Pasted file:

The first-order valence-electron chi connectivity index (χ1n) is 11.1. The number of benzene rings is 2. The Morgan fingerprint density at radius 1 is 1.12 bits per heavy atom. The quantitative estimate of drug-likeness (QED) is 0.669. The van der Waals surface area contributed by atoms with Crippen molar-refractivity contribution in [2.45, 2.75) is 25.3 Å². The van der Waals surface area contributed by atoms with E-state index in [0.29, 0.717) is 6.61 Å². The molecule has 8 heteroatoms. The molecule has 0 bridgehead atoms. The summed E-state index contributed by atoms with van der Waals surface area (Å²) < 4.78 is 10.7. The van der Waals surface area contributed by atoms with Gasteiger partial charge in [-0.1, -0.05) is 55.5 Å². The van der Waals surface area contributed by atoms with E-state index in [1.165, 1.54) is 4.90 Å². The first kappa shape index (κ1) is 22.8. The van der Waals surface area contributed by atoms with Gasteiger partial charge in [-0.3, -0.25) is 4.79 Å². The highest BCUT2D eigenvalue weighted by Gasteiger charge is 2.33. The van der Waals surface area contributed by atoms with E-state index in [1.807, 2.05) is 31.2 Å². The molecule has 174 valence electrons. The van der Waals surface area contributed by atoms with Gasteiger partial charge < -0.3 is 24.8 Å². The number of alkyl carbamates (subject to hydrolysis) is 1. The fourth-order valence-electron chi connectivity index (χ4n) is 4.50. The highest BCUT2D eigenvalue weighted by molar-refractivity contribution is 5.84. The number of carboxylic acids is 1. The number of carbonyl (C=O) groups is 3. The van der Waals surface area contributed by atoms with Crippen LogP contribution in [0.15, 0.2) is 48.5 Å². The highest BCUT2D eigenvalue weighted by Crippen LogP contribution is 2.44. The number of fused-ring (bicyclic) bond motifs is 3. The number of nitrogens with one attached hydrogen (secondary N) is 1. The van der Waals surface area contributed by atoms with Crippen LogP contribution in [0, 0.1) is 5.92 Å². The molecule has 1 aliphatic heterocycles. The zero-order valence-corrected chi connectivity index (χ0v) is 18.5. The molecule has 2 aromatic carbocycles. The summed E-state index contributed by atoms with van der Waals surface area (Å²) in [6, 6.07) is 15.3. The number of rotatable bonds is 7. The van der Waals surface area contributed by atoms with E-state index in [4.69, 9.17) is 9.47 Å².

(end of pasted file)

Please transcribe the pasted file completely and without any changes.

The first-order valence-electron chi connectivity index (χ1n) is 11.1. The number of benzene rings is 2. The Morgan fingerprint density at radius 1 is 1.12 bits per heavy atom. The quantitative estimate of drug-likeness (QED) is 0.669. The van der Waals surface area contributed by atoms with Crippen molar-refractivity contribution in [2.45, 2.75) is 25.3 Å². The van der Waals surface area contributed by atoms with E-state index in [0.29, 0.717) is 6.61 Å². The molecule has 8 heteroatoms. The molecule has 0 bridgehead atoms. The summed E-state index contributed by atoms with van der Waals surface area (Å²) < 4.78 is 10.7. The van der Waals surface area contributed by atoms with Gasteiger partial charge in [-0.1, -0.05) is 55.5 Å². The van der Waals surface area contributed by atoms with E-state index in [1.165, 1.54) is 4.90 Å². The first kappa shape index (κ1) is 22.8. The van der Waals surface area contributed by atoms with Gasteiger partial charge in [-0.3, -0.25) is 4.79 Å². The highest BCUT2D eigenvalue weighted by Gasteiger charge is 2.33. The van der Waals surface area contributed by atoms with E-state index in [1.807, 2.05) is 31.2 Å². The molecule has 174 valence electrons. The van der Waals surface area contributed by atoms with Gasteiger partial charge < -0.3 is 24.8 Å². The number of alkyl carbamates (subject to hydrolysis) is 1. The fourth-order valence-electron chi connectivity index (χ4n) is 4.50. The highest BCUT2D eigenvalue weighted by molar-refractivity contribution is 5.84. The number of carboxylic acids is 1. The number of carbonyl (C=O) groups is 3. The van der Waals surface area contributed by atoms with Crippen LogP contribution in [0.15, 0.2) is 48.5 Å². The highest BCUT2D eigenvalue weighted by Crippen LogP contribution is 2.44. The number of fused-ring (bicyclic) bond motifs is 3. The number of nitrogens with one attached hydrogen (secondary N) is 1. The van der Waals surface area contributed by atoms with Crippen LogP contribution in [0, 0.1) is 5.92 Å². The molecule has 1 aliphatic heterocycles. The zero-order valence-corrected chi connectivity index (χ0v) is 18.5. The molecule has 2 aromatic carbocycles. The summed E-state index contributed by atoms with van der Waals surface area (Å²) in [6, 6.07) is 15.3. The number of rotatable bonds is 7. The van der Waals surface area contributed by atoms with E-state index in [4.69, 9.17) is 9.47 Å².